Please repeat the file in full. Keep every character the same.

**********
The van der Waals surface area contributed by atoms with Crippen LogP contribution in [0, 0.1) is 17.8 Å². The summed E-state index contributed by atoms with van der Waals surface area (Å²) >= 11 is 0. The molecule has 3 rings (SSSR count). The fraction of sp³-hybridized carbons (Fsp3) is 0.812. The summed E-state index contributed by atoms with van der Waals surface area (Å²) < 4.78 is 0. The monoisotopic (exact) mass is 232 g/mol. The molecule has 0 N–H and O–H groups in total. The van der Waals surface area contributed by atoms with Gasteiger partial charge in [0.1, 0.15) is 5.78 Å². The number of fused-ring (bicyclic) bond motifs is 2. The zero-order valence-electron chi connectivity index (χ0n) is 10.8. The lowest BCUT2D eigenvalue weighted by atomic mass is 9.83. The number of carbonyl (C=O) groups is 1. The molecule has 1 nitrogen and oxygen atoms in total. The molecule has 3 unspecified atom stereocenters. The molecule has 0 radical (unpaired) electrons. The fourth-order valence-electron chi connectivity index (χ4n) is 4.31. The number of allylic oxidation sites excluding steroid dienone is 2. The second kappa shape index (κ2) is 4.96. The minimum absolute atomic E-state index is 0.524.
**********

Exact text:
The van der Waals surface area contributed by atoms with Crippen LogP contribution in [0, 0.1) is 17.8 Å². The summed E-state index contributed by atoms with van der Waals surface area (Å²) >= 11 is 0. The molecule has 3 rings (SSSR count). The fraction of sp³-hybridized carbons (Fsp3) is 0.812. The summed E-state index contributed by atoms with van der Waals surface area (Å²) < 4.78 is 0. The monoisotopic (exact) mass is 232 g/mol. The molecule has 0 N–H and O–H groups in total. The van der Waals surface area contributed by atoms with Gasteiger partial charge in [0.1, 0.15) is 5.78 Å². The number of fused-ring (bicyclic) bond motifs is 2. The zero-order valence-electron chi connectivity index (χ0n) is 10.8. The lowest BCUT2D eigenvalue weighted by atomic mass is 9.83. The number of carbonyl (C=O) groups is 1. The molecule has 1 nitrogen and oxygen atoms in total. The molecule has 3 unspecified atom stereocenters. The molecule has 0 radical (unpaired) electrons. The fourth-order valence-electron chi connectivity index (χ4n) is 4.31. The number of allylic oxidation sites excluding steroid dienone is 2. The second kappa shape index (κ2) is 4.96. The minimum absolute atomic E-state index is 0.524.